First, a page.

13. @MAJ – “Although many parts of the country remain undeveloped, parts of China, I think, do warrant the description of postmodern”
    You mean they look like something by Picasso?
    ‘Post modern’ does not mean simply taking any old design and shoving it in any old place – there must be a purpose. Plus I am a total loss to see how construction has included the Chinese influences you describe when the vast majority, if not all of recent construction has been almost completely lacking in local character.
    “now arguably the most dominant sociological force in all of China”
    You mean except for the Communist party, so far I am yet to hear of anyone being beaten to death by hairstylists for not using the right shampoo.

  14. FOARP,
    Postmodernism is best understood as the cultural logic of post World War II consumer capitalism. A country does not need to be fully developed in order for this cultural logic to take hold. Anybody who has spent any real time in China during the last five to ten years will know that consumerism is most certainly, by far, the most dominant system and force in constructing the ideology of today’s China – far more significant and all-pervasive than the Communist Party (which itself pushes the ideology of the market).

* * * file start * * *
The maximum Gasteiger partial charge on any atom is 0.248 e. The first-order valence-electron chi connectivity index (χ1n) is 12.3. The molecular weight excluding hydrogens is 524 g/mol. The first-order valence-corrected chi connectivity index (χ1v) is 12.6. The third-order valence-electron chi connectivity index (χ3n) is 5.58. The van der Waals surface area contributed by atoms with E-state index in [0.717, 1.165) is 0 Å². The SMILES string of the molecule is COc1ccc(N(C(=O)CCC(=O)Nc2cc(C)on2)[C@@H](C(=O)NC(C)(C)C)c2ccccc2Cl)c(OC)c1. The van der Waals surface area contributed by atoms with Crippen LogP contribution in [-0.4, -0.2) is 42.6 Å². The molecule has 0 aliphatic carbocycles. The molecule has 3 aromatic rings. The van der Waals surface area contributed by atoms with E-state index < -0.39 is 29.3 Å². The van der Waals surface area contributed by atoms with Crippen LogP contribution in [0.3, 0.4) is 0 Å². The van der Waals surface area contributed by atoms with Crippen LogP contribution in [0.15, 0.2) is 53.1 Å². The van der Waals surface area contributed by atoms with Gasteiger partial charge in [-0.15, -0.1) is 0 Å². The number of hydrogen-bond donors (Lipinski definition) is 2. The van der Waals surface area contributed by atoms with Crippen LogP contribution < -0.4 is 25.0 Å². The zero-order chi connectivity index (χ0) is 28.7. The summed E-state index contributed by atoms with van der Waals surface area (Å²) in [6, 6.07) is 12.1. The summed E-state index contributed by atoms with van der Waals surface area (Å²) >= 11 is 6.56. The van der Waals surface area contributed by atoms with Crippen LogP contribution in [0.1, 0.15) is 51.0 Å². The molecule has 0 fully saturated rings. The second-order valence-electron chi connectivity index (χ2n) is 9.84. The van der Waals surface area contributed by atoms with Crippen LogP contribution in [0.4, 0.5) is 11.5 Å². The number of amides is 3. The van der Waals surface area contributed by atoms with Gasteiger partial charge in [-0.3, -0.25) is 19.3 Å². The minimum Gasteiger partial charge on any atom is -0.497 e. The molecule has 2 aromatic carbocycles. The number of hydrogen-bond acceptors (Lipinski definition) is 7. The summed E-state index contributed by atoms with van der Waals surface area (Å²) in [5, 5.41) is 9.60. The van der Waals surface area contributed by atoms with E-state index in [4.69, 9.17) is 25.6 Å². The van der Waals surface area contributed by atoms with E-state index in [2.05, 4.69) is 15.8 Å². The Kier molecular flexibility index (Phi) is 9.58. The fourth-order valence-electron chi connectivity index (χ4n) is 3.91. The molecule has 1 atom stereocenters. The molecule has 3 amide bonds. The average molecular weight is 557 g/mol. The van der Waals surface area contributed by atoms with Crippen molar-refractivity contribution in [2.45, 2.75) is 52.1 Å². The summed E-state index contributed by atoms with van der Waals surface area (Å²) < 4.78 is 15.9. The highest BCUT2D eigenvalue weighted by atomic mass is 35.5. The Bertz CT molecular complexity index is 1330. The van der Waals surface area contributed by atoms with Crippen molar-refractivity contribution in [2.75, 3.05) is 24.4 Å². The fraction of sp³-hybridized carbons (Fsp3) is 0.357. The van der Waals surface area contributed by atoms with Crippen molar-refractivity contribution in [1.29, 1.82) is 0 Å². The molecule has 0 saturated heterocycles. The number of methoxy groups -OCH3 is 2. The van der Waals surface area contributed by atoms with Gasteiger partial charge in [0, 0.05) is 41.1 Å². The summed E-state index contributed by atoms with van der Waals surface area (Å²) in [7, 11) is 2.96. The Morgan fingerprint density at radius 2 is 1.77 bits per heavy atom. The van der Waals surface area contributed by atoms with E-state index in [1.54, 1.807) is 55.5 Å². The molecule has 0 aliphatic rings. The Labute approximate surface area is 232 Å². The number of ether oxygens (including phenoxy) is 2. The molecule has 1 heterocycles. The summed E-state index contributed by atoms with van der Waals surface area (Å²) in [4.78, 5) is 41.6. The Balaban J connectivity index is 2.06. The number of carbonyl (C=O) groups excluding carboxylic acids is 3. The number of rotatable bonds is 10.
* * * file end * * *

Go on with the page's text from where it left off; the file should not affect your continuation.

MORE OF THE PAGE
And there is most definitely a clear purpose to postmodern culture, in all of its manifestations, and that purpose is to help sell commodities. Highrise buildings made from concrete and glass that when viewed as a whole from a distance look like giant grandfather clocks or chain-links for example, are designed that way to help distinguish them from purely modern rectangular-shaped highrises so as to help market their office, retail and apartment spaces. Art take on forever-changing hybrid forms in order to sustain permanent novelty-value (which is what creates market value in the production of signs (in the semiological sense of the word ‘sign’).
    China is just as postmodern as the United States, Australia, Japan or the U.K. or Germany, as far as I’m concerned. I have lived in Shanghai, Shenzhen, Tokyo, Seoul, London and Sydney, and in my opinion, Shanghai is the most postmodern of all of these cities – not just architecturally, but also in terms of the way one experiences time and space in such a compressed manner, the variety of commodities (including entertainment commodities) that are on offer, as well as by the novel variety that such commodities are produced, distributed and marketed, etc.